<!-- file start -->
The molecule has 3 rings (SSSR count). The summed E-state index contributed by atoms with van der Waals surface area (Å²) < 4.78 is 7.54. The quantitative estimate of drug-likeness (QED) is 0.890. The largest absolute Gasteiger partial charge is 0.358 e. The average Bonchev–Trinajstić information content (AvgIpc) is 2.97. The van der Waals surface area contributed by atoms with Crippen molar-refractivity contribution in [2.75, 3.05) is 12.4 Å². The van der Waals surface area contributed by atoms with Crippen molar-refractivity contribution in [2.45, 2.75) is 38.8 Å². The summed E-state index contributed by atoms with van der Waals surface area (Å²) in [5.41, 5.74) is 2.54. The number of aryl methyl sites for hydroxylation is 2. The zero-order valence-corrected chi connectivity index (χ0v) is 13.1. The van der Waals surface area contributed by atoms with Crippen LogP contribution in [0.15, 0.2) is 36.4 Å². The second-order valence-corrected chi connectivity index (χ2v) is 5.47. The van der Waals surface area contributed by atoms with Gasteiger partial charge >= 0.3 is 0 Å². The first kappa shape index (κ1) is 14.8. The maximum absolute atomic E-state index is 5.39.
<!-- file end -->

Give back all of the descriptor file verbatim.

The molecule has 3 rings (SSSR count). The summed E-state index contributed by atoms with van der Waals surface area (Å²) < 4.78 is 7.54. The quantitative estimate of drug-likeness (QED) is 0.890. The largest absolute Gasteiger partial charge is 0.358 e. The average Bonchev–Trinajstić information content (AvgIpc) is 2.97. The van der Waals surface area contributed by atoms with Crippen molar-refractivity contribution in [2.75, 3.05) is 12.4 Å². The van der Waals surface area contributed by atoms with Crippen molar-refractivity contribution in [2.45, 2.75) is 38.8 Å². The summed E-state index contributed by atoms with van der Waals surface area (Å²) in [5.41, 5.74) is 2.54. The number of aryl methyl sites for hydroxylation is 2. The zero-order valence-corrected chi connectivity index (χ0v) is 13.1. The van der Waals surface area contributed by atoms with Crippen LogP contribution in [0.15, 0.2) is 36.4 Å². The second-order valence-corrected chi connectivity index (χ2v) is 5.47. The van der Waals surface area contributed by atoms with Gasteiger partial charge >= 0.3 is 0 Å². The first kappa shape index (κ1) is 14.8. The maximum absolute atomic E-state index is 5.39.